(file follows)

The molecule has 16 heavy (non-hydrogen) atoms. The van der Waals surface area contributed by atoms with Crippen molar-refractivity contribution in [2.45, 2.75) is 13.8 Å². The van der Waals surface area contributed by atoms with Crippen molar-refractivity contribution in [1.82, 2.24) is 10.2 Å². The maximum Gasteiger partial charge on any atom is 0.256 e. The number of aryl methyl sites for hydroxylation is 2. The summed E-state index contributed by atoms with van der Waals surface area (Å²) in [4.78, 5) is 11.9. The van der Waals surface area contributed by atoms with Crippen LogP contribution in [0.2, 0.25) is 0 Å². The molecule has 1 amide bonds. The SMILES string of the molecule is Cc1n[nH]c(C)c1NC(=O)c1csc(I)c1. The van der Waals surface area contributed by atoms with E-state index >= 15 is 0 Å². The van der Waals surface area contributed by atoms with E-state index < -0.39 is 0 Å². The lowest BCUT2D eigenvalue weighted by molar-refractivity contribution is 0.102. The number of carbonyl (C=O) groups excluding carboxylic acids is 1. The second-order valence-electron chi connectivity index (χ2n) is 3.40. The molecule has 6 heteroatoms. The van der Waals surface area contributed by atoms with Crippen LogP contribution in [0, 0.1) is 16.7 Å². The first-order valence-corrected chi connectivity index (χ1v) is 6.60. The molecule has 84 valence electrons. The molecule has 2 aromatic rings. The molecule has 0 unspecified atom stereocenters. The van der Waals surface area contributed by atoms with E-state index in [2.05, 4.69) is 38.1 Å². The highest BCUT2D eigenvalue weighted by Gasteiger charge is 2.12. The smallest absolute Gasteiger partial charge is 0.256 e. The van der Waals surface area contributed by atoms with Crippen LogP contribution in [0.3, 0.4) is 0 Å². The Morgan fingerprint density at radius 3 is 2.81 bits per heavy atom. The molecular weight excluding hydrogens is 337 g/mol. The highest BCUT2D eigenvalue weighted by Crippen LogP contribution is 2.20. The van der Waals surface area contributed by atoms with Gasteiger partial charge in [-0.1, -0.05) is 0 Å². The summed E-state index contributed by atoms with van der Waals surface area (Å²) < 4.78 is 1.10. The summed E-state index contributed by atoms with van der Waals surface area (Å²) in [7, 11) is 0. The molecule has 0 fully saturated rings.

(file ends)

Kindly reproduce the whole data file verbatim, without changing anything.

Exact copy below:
The molecule has 16 heavy (non-hydrogen) atoms. The van der Waals surface area contributed by atoms with Crippen molar-refractivity contribution in [2.45, 2.75) is 13.8 Å². The van der Waals surface area contributed by atoms with Crippen molar-refractivity contribution in [1.82, 2.24) is 10.2 Å². The maximum Gasteiger partial charge on any atom is 0.256 e. The number of aryl methyl sites for hydroxylation is 2. The summed E-state index contributed by atoms with van der Waals surface area (Å²) in [4.78, 5) is 11.9. The van der Waals surface area contributed by atoms with Crippen LogP contribution in [0.2, 0.25) is 0 Å². The molecule has 1 amide bonds. The SMILES string of the molecule is Cc1n[nH]c(C)c1NC(=O)c1csc(I)c1. The van der Waals surface area contributed by atoms with E-state index >= 15 is 0 Å². The van der Waals surface area contributed by atoms with E-state index < -0.39 is 0 Å². The lowest BCUT2D eigenvalue weighted by molar-refractivity contribution is 0.102. The number of carbonyl (C=O) groups excluding carboxylic acids is 1. The second-order valence-electron chi connectivity index (χ2n) is 3.40. The molecule has 6 heteroatoms. The van der Waals surface area contributed by atoms with Crippen LogP contribution in [0, 0.1) is 16.7 Å². The first-order valence-corrected chi connectivity index (χ1v) is 6.60. The molecule has 84 valence electrons. The molecule has 2 aromatic rings. The molecule has 0 unspecified atom stereocenters. The van der Waals surface area contributed by atoms with E-state index in [2.05, 4.69) is 38.1 Å². The highest BCUT2D eigenvalue weighted by Gasteiger charge is 2.12. The smallest absolute Gasteiger partial charge is 0.256 e. The van der Waals surface area contributed by atoms with Crippen LogP contribution in [0.3, 0.4) is 0 Å². The Morgan fingerprint density at radius 3 is 2.81 bits per heavy atom. The molecular weight excluding hydrogens is 337 g/mol. The highest BCUT2D eigenvalue weighted by Crippen LogP contribution is 2.20. The van der Waals surface area contributed by atoms with Gasteiger partial charge in [-0.1, -0.05) is 0 Å². The summed E-state index contributed by atoms with van der Waals surface area (Å²) < 4.78 is 1.10. The summed E-state index contributed by atoms with van der Waals surface area (Å²) in [7, 11) is 0. The molecule has 0 fully saturated rings.